If you’re lucky enough to live in the Southwest in early spring, not only will you enjoy amazing weather, but you’ll see that wildflowers are popping up everywhere—yards, traffic medians, hillsides, and hiking trails. It’s truly a sight to behold. Whether you like to keep a tidy or a naturalistic garden, you can always find ways to work in some native wildflowers.
Desert globe mallow
Recently we’ve been hitting the trails in absolute awe of the colors surrounding us in this desert landscape. One of our favorite Southwestern natives is desert globe mallow (Sphaeralcea ambigua, Zones 6–10). Not only does it grow like a weed, but its spectacular flowers never seem to stop blooming. The most common color we have seen is orange, but it can be found in red, pink, white, and purple as well. This sun-loving, drought-tolerant gem can be cut down to 6 to 12 inches when it finally does finish blooming to help prevent it from self-seeding.
|California poppies (left) look very similar to one of their subspecies, Mexican gold poppies (right), but one visible difference lies in the leaf structure. Photos: Michelle Gervais (left), Laurel Startzel (right)|
Mexican gold poppies
Mexican gold poppies (Eschscholzia californica ssp. mexicana, annual) are impossible not to fall in love with in early spring. When the wind blows, they move like the waves of an orange sea. Although they look delicate, they can have a huge impact on a large space. If these poppies don’t bring a smile to your face, I’m not sure what will. Mexican gold poppies often get mixed up with the straight species California poppy (E. californica, annual). The difference can be found in the leaf structure. The first leaves on the seedlings of Mexican gold poppies are linear and undivided. California poppy seedling leaves are divided in a Y-shape.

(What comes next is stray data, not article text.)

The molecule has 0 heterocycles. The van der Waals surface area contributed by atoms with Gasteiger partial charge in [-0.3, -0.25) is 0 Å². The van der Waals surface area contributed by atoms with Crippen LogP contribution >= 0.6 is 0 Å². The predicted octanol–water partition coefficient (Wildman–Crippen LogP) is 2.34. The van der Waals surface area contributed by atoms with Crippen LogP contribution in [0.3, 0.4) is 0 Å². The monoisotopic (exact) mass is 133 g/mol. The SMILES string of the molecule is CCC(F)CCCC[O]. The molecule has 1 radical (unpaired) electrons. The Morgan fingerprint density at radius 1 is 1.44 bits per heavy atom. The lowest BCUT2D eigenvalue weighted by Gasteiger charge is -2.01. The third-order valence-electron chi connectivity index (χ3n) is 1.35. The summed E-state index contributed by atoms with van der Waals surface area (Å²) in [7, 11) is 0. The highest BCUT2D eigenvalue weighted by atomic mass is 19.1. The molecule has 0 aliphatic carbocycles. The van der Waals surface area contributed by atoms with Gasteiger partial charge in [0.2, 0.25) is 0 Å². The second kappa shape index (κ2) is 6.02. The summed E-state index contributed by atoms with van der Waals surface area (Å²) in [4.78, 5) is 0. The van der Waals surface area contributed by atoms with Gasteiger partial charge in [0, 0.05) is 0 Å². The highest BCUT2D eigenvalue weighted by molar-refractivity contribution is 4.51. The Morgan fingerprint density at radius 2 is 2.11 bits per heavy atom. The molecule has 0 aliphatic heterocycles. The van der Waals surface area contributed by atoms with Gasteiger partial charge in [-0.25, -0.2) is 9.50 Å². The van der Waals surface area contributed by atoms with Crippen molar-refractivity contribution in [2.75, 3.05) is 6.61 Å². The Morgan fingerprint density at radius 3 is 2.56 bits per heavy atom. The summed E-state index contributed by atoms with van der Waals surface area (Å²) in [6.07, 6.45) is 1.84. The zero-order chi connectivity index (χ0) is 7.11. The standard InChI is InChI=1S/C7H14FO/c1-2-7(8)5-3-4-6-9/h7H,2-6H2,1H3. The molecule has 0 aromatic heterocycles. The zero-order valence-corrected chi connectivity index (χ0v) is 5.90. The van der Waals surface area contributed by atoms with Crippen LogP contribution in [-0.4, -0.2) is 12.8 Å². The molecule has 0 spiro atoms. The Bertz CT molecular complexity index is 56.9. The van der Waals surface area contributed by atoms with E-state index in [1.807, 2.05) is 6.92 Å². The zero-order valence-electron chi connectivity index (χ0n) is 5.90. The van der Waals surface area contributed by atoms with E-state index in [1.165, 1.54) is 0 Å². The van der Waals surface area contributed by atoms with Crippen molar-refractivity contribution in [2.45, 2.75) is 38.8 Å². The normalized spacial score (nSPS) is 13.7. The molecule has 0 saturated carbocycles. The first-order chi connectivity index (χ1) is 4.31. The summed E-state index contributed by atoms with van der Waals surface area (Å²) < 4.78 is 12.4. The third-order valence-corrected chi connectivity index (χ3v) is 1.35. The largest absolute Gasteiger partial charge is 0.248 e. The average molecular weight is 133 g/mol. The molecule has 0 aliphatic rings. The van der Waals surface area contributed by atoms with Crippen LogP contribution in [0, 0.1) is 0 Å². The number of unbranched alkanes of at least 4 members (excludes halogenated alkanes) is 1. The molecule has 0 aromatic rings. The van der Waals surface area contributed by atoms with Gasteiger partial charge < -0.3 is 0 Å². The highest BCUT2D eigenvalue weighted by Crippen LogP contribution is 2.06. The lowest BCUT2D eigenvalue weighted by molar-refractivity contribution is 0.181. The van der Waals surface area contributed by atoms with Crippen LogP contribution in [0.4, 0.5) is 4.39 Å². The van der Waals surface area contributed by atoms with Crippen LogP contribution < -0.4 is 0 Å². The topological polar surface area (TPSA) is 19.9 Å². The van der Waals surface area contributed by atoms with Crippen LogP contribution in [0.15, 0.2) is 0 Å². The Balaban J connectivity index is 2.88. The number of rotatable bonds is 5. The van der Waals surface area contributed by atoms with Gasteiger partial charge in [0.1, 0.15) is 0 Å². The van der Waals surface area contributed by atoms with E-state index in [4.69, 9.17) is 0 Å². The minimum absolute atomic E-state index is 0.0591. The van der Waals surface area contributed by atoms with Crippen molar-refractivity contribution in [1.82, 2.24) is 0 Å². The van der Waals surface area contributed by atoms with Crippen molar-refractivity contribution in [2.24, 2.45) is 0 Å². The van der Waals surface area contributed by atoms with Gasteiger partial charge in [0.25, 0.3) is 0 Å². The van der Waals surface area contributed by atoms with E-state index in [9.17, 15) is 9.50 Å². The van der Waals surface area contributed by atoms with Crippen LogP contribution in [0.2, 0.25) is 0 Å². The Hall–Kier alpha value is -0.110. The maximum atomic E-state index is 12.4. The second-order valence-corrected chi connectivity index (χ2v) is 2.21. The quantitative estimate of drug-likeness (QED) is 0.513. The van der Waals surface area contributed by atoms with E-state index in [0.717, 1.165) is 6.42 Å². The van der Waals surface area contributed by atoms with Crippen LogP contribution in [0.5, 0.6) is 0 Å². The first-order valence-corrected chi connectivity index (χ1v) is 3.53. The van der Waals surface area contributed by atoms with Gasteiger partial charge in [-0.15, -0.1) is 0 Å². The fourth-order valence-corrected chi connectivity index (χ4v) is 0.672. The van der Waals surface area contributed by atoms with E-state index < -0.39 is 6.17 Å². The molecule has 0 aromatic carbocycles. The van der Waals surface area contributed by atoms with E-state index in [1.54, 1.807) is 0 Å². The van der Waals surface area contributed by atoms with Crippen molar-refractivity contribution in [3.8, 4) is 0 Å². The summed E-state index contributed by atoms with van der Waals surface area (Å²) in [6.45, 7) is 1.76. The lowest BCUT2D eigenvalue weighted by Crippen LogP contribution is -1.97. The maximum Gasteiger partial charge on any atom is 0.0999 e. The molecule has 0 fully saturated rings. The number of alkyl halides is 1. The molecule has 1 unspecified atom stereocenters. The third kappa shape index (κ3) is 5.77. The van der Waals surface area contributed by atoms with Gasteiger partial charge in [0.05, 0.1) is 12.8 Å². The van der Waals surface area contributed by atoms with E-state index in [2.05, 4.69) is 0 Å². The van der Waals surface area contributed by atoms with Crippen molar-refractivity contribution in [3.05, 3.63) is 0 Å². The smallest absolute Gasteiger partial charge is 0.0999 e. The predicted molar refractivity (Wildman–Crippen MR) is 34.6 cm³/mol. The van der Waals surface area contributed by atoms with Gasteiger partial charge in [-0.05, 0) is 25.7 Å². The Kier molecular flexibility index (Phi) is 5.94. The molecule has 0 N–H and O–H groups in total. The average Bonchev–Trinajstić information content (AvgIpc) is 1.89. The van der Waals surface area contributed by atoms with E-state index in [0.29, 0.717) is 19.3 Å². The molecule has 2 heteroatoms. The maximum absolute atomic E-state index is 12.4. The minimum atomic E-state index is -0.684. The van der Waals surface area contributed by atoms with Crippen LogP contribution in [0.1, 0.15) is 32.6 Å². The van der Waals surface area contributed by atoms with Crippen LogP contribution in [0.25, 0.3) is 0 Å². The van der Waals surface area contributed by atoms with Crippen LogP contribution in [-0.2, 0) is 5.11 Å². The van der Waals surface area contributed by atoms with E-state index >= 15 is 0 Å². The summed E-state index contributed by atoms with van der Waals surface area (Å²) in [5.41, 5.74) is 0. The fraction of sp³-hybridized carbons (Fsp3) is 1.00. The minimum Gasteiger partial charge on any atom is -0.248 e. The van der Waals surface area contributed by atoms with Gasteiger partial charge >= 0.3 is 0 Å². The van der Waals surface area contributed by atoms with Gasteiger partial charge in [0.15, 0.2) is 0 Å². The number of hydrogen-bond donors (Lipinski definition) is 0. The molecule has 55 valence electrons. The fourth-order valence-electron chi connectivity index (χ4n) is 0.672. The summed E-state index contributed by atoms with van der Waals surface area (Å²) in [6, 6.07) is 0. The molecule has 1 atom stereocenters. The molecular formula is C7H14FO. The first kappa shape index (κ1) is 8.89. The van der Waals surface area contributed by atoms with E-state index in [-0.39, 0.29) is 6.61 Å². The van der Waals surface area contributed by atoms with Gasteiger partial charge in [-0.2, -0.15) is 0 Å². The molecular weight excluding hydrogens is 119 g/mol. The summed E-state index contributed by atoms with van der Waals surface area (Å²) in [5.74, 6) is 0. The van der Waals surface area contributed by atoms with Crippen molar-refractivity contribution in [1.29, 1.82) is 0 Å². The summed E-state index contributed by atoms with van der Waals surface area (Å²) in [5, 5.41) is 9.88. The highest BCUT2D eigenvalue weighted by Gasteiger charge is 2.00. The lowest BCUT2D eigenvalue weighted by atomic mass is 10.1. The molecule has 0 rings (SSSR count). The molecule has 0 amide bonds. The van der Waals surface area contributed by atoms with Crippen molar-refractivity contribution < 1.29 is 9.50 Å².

|Desert lupine (left) is often a darker blue, while Arizona lupine (right) blooms purple. Photos: Laurel Startzel (left), Wikimedia Commons (right)|
Desert and Arizona lupine
Two more beauties in the Southwestern wilderness are desert lupine (Lupinus sparsiflorus, annual) and Arizona lupine (L. arizonicus, annual). These lupines, although very similar, do have some differences. The leaves of Arizona lupine are bright green, and the flowers tend to be shorter and more purple-pink in color. Desert lupine has pale blue–lilac flowers instead. The upper petals (banners) have yellow spots that change to red after pollination. There are 150 Lupinus species worldwide, and a whopping 25 of those species live here in Arizona. The pops of blue and purple against the green landscape are truly gorgeous.
The joy of wildflowers is that whether you plant a few or a thousand, they will be sure to pack a punch. If you have a side yard that needs a little love or some containers that could use a little interest, toss a few seeds in. Have some fun with it, but most importantly, keep it native. A favorite local shop here in Tucson is called Native Seeds; if you’re not a local, be sure to check out their website. They offer a huge inventory of seeds, and they also support local Native American families with free and discounted seed packets to help to continue the use of traditional arid-adapted crop seeds. They really are an amazing supporter of our Southwest community, and they have some of the best products available. We hope you enjoy the blooms of wildflowers this spring, because before we know it, the summer heat will be upon us.
—Sheila Schultz and Laurel Startzel are a mother-daughter duo who founded Denver Dirty Girls Container Gardening while living in Denver and have continued their business since moving to Tucson, Arizona.
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